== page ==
Its stinking hot. Your house is like an oven and you wonder if there is any way to keep it cool. Well your t(r)usty techno-nerd has poked around to see what works.
You may have seen the ads in the Sunday papers for roof whirligigs promising heat escape miracles, people knocking on your door wanting to install insulation in your roof to make it ‘much cooler’. But really, are they it worth it or are they just tricks to help you part with your money?
Taking the temperature
I’ve chosen an almost 40c day to test some ideas. Armed with a digital infrared thermometer (you point it at something and it reads the temp of what its reflecting or radiating), I’ve gone around the house pointing it at walls, windows, ceilings and floors to get an idea of where the heat is coming from.
Test unit is double brick with largish windows. The roof space is not insulated and the courtyard is concreted.
- Outdoor ambient temperature: 38.8c
- Indoor ambient temperature: 29.5c
- Ambient temperature 29.5c
- Ceilings 31 – 33c
- Windows in sunlight 31 – 32c (shaded by tree 30c)
- Walls 29c
- Floors (concrete) 26.6c
The uninsulated ceiling is only marginally warmer than the windows. Both these are primary heat sources for these rooms.
Window temperature was the same regardless of blind or curtain type; white plastic venetians, blockout wooden venetians, blockout curtains.
Window shading trial
Over two days I tried different external window covers for windows, using matchstick blinds. Here are some interesting results:
- with lightweight internal blind only – 30.6c
- with matchstick blind on outside of window – 27.6
- with shaded bamboo slat blind on outside of window – 26.8
The best result was to put a thick slat bamboo blind over the windows from the outside, then shade the bamboo blinds using other matchstick blinds strung over the yard like a shadecloth. The reason this works best is if you just use one blind on the outside of the window, the direct sun will just heat this blind up and the heat will be transferred through the window.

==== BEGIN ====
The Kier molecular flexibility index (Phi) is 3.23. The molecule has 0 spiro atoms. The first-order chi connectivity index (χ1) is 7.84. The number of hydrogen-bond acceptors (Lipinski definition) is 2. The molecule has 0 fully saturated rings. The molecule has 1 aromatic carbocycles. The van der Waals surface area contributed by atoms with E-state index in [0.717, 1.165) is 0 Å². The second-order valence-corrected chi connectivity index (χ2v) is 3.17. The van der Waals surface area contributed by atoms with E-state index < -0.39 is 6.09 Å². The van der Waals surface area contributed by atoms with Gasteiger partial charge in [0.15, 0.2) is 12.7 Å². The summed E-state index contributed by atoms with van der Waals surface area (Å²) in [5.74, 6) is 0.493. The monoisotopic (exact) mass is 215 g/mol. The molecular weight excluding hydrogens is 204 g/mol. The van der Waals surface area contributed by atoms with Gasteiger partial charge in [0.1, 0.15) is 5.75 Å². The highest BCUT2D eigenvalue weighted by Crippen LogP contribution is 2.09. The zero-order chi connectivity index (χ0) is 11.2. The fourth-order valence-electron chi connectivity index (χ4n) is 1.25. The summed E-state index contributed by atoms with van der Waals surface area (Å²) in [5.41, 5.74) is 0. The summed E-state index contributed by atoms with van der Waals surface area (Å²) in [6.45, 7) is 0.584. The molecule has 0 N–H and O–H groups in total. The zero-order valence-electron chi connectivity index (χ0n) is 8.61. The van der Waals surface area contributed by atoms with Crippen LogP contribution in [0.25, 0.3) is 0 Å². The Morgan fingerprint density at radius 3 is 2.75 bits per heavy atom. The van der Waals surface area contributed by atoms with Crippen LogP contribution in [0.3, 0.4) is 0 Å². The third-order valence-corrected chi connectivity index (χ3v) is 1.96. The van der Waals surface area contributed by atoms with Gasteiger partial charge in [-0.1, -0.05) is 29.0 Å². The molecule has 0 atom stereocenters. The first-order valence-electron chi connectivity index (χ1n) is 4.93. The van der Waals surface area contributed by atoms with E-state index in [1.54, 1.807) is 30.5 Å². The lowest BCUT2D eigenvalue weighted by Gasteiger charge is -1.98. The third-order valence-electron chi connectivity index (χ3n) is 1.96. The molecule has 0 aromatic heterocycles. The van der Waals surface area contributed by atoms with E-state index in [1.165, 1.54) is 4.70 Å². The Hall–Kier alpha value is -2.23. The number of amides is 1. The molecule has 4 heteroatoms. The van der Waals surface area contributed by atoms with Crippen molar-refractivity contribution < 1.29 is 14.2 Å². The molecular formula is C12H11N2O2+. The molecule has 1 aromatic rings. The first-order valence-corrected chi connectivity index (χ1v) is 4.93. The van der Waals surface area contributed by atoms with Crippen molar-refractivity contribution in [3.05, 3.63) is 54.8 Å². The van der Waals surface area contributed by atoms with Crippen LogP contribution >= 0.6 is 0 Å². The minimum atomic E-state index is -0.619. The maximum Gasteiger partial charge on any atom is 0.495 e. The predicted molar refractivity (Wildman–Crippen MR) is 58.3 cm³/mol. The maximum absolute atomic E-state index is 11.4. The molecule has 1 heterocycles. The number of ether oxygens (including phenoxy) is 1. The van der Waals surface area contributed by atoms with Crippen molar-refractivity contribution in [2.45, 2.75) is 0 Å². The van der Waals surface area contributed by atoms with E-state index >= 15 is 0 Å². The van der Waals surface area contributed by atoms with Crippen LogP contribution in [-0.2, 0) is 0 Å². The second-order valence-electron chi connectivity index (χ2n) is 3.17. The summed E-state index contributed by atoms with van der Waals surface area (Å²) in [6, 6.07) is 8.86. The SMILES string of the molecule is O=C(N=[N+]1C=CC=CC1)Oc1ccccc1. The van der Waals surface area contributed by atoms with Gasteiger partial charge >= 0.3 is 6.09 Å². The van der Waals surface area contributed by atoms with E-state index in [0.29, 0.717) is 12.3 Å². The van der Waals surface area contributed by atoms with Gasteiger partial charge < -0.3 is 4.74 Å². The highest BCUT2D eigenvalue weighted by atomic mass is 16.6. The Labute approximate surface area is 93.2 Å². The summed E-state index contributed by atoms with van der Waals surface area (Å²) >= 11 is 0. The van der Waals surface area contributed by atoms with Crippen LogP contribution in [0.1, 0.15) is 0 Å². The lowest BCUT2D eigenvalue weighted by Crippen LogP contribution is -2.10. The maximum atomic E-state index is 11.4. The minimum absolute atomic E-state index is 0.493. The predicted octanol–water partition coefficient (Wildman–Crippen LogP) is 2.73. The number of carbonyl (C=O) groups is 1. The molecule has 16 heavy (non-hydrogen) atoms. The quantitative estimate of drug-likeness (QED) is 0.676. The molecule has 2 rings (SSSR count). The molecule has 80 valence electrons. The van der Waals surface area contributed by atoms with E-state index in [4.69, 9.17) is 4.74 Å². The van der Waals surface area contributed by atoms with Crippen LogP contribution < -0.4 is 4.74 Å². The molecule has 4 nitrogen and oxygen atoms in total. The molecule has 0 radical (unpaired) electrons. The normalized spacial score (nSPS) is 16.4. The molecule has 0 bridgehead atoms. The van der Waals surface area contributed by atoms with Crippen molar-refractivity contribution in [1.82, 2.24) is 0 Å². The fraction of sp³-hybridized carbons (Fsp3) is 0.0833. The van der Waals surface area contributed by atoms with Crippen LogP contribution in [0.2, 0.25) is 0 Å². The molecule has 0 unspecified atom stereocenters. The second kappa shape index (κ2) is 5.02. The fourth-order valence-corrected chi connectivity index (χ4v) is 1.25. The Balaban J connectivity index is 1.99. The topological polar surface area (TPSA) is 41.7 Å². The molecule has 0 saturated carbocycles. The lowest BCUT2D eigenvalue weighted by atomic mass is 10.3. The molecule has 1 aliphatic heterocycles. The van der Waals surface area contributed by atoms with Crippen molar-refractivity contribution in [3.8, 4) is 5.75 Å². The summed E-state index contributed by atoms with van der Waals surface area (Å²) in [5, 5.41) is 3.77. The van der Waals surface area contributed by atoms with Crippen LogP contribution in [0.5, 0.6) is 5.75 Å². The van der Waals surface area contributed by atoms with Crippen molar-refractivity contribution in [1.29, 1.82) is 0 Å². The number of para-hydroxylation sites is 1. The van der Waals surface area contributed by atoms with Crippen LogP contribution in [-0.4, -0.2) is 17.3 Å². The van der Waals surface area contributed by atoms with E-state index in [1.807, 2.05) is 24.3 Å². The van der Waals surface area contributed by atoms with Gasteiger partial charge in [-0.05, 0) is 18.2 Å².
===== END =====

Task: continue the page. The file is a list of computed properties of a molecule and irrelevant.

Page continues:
Using a thick bamboo slat blind reduces the heat transfer from the hot air through the window, forming a sort of barrier.
Using bamboo matchstick blinds like a shadecloth reduces the sun on the window blind and also on the concrete and nearby walls, which usually reflect strongly in through the windows.
The combination of the two blinds makes the window quite dark, but still with a slight glow.
The main source of heat penetration for most rooms is windows that are not shaded from the outside. Glass is not an insulator, so the heat just radiates straight through. Inside curtains do little more than trap the heat. So, regardless of window covering, windows become heaters for the rooms.
On very hot days, outdoor shading away from windows, eg. trees, reduces temperature by about 1c, because even though they shade the window, the heat of the air still radiates through the windows. Almost identical amounts of heat enters the windows regardless of whether they face north or south.
Heat through windows is the result of direct sun, hot air against the window, or heat and light reflected off concrete, grass or nearby walls.
Blocking this heat requires blocking the window from the outside. But also blocking heat from heating up external window shades.
For patios, a combination of an external window-blocking blind plus an overhead matchstick blind is the best result. Avoid ordinary nylon overhead shadecloth as this does nothing to reduce radiant heat.
For unit balconies, try having the shading matchstick angling out to the balcony rails or halfway. But be careful not to allow sun to reflect off the concrete balcony floor.
These solutions are also very cheap, even for a student-renter. Outdoor bamboo slat blinds from Bunnings are around $20-25. Matchstick blinds (actually just suspended bamboo fence screens), around $60. This is in comparison to indoor blinds that can be around $100 for similar sizes.
So, before dishing out on roof insulation and whirligigs, or wandering around your sharehouse naked, get your windows covered – and shaded – from the outside.
Update: On a second 40c day, with double blinds in place and sun shining on test windows all morning, by 1pm outside ambient temperature is an oven-like 40c, indoor ambient, 27c. Proof positive this system works.